But the way Mike had phrased the question gave me pause.

What would I change in our life if money was completely irrelevant?

(And for clarity, I kept this particular exercise restricted specifically to our life, not those around us, or save the world stuff, but just ours.)

So I started to make a mental list. And as I was making the list, it began to dawn on me that there was not much that I would change.

I wouldn’t buy a massive “dream” home, because frankly I don’t want to clean a bigger house. Nor do I want a house that necessitates the hiring of a cleaning staff, or grounds maintenance crew, even if I could afford it.

In fact, I don’t think we would move at all. Our kids are well rooted in our community, have amazing friendships in close proximity to our home, and we enjoy our neighbourhood. I can’t imagine leaving all that behind.

I decided that I would like a nicer back yard, one in which we wouldn’t be sweltering in the unbearable heat that bakes our South facing backyard during the months when it isn’t raining. One that would actually get sufficient use to justify the maintenance of having a backyard in the first place.

I wouldn’t send our kids to private school, I’m pretty happy with the schooling arrangements/plans we have in place.

I wouldn’t buy an outrageous car. (Ok – we kind of already did that……but I certainly wouldn’t buy ANOTHER one……well…….maybe we would spring for the new Tesla Roadster……but that’s probably a car for when our kids are out of the house. So I’ll reserve that for a much later list down the road!).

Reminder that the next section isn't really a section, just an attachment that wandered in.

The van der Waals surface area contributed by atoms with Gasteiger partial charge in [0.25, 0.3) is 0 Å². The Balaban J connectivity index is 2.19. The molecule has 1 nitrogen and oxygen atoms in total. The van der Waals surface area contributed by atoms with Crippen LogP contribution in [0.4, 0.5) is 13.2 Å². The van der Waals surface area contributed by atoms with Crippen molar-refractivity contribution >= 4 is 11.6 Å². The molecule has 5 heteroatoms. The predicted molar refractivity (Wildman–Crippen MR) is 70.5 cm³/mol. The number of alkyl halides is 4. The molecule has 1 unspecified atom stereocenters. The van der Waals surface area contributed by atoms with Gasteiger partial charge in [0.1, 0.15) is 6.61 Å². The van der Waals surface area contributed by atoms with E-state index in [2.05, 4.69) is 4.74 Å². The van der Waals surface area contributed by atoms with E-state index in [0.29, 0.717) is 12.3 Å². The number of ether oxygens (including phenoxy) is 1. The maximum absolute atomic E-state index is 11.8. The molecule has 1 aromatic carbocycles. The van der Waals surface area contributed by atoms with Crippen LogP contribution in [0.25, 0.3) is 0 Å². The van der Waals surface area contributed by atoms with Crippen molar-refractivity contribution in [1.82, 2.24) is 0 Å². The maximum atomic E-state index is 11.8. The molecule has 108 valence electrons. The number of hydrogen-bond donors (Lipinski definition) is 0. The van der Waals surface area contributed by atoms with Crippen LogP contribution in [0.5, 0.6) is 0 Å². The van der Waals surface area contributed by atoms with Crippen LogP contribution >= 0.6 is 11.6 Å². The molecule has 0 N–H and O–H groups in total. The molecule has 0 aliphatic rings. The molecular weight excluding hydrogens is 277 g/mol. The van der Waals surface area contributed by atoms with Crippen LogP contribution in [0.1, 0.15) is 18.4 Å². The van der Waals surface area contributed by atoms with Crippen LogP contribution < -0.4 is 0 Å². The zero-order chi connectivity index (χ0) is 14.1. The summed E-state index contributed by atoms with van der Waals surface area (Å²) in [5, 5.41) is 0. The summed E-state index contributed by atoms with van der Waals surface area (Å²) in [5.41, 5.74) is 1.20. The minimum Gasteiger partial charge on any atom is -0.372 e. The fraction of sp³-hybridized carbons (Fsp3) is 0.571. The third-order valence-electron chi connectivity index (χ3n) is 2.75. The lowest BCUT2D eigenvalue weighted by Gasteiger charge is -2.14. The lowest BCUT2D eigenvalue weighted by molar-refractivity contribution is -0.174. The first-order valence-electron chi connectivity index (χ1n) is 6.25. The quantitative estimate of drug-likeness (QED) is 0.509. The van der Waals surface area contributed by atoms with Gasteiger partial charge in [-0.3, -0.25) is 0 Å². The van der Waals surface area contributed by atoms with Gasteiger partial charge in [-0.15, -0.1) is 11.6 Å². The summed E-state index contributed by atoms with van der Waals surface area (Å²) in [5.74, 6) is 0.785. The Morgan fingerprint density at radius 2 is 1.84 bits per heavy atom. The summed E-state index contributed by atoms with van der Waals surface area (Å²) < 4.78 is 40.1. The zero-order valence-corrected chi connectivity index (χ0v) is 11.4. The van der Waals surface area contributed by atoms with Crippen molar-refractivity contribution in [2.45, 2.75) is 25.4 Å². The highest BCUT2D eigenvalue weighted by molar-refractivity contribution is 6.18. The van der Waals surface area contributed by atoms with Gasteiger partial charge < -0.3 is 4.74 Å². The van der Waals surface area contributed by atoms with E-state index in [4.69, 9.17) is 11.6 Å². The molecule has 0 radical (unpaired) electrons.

I wouldn’t go on a designer clothing shopping spree – the benefits of minimizing and the capsule wardrobe are far too amazing to walk away from.

I wouldn’t travel more – we already travel a fair amount, and we also really enjoy our time at home. Although, admittedly, I would love to fly first class when we do travel, because that is quite simply the bees knees.

At our stage of life, I definitely would’t buy a bunch of toys, because frankly it always seems cheaper (with much less headache, maintenance and storage costs) to rent a boat, or an RV, or any other such thing I could only see us using on an occasional basis.

Maybe if we fell in love with one of those hobbies/activities, and wanted to invest considerable time into it, it would be an obvious choice to spend some upfront cash for long term use – but right now, the hobbies we enjoy are pretty low cost and require minimal gear.

So after giving it some considerable thought, I realized that aside from a more functional backyard and maybe some travel upgrades, there was actually very little I would realistically change about our current life, even if money was no object whatsoever.